Chapter 13 Bankruptcy is a Powerful Tool

Chapter 13 Bankruptcy is a Powerful Tool
March 17 13:53 2017 Print This Article

Bankruptcy is a subject most people would probably prefer to avoid, but for some, it can be an important and powerful way to get a handle on out-of-control finances. The average person is likely unaware of the legal details of exactly what a bankruptcy case is or how it works, which means they probably don’t know how useful it can be even if it causes temporary damage to their credit.

One of the most flexible and effective types of bankruptcy is called a Chapter 13, which is the individual equivalent of the common Chapter 11 cases filed by large companies that make the news occasionally.

How Does It Work?

Many believe that bankruptcy means they have to sell off everything they own and start over. This is not how the process works. Bankruptcy laws are under the jurisdiction of the federal government and are established by the Constitution to be uniform throughout the United States. This means when an individual files bankruptcy, it is enforced by the federal courts which have nationwide jurisdiction.

Image result for Chapter 13 Bankruptcy is a Powerful ToolA Chapter 13 case is not a liquidation, where the petitioner sells everything, pays what they can and starts again. It is a re-organization. It allows the petitioner time and opportunity to structure a viable plan to negotiate a repayment plan and have that plan ratified by the court.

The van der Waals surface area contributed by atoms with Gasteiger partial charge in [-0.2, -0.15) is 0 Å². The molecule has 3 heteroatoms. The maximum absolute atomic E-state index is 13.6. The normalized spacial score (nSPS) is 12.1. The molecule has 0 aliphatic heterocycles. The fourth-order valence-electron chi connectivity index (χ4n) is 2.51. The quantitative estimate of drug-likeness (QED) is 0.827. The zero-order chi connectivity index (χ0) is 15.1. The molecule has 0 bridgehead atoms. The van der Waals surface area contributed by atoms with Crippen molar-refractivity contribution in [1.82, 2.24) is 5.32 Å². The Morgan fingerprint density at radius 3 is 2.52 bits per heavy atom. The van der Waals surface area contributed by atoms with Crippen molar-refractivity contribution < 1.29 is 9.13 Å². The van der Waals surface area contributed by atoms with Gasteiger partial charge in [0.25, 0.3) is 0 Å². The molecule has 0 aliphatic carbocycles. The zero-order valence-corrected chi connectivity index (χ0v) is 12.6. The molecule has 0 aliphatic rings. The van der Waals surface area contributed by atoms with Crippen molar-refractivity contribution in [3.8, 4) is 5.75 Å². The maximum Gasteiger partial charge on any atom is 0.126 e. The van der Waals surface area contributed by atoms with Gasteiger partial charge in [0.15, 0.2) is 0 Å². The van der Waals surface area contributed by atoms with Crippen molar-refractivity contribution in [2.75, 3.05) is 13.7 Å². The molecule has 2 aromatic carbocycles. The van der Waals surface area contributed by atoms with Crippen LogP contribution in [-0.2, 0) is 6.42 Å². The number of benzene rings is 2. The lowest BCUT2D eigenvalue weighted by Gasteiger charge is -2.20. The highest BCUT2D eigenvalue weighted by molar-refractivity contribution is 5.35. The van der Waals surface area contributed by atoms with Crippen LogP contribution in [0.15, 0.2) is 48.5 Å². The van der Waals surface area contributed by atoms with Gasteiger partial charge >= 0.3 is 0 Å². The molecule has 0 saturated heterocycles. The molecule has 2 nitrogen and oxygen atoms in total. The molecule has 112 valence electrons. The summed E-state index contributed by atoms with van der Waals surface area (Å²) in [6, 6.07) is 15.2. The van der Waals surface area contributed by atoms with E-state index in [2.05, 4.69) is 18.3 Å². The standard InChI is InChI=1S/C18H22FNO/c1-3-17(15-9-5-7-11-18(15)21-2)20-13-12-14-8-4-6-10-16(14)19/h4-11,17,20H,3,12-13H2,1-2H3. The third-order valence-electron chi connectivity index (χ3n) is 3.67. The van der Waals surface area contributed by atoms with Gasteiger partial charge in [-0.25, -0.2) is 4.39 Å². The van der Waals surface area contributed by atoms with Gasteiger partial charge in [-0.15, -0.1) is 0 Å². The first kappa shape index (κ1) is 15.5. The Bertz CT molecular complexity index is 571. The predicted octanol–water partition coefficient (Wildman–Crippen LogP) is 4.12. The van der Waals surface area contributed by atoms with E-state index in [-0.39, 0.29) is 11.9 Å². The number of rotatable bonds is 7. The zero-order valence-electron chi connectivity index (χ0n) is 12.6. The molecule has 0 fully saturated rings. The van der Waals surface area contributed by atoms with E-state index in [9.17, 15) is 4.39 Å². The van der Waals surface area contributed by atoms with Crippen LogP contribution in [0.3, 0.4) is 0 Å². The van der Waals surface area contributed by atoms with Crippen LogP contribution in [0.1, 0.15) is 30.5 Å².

Why Is It Powerful?

The main benefit to a bankruptcy filing, as many corporate financial experts will tell you, is that filing under Chapter 13 establishes an “automatic stay” on all legal action against the petitioner. No case, no seizure of property, no claim can be advanced against a defendant who is in the process of declaring bankruptcy. During this time, a petitioner will have the chance to work with their creditors and sort things out without being overwhelmed by dozens of claims and lawsuits.

So let’s say an individual spends a lot of time at a site like, finds a lot of great deals, but overspends. Now their credit card company (or companies) want their money and the borrower can’t keep up their payments. If they file a bankruptcy case, they can stop all the claims and collection activity and then negotiate a payment plan with their creditors and in some cases have up to five years to pay.

What Are The Consequences?

Bankruptcy can leave an enormous black mark on your credit. Student loans, alimony and child support are exempt from any relief granted by a bankruptcy judgment. There can also be restrictions on your ability to file for a second bankruptcy which depend on how and why the first case was filed. It is a big step, and it requires considerable reflection and professional advice from an attorney and an accountant. Very often, repayment plans can be negotiated without filing for Chapter 13 protection, and if this is a possibility, it may sometimes be recommended by your professional advisor.

It is very easy to get into debt in an economy with so many financing options. The bankruptcy laws are there to help people and companies that have accumulated too much debt and later find they don’t have the capacity to pay it all off. It is an option to consider if you find yourself in similar circumstances.


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Demarco Gonzalez
Demarco Gonzalez

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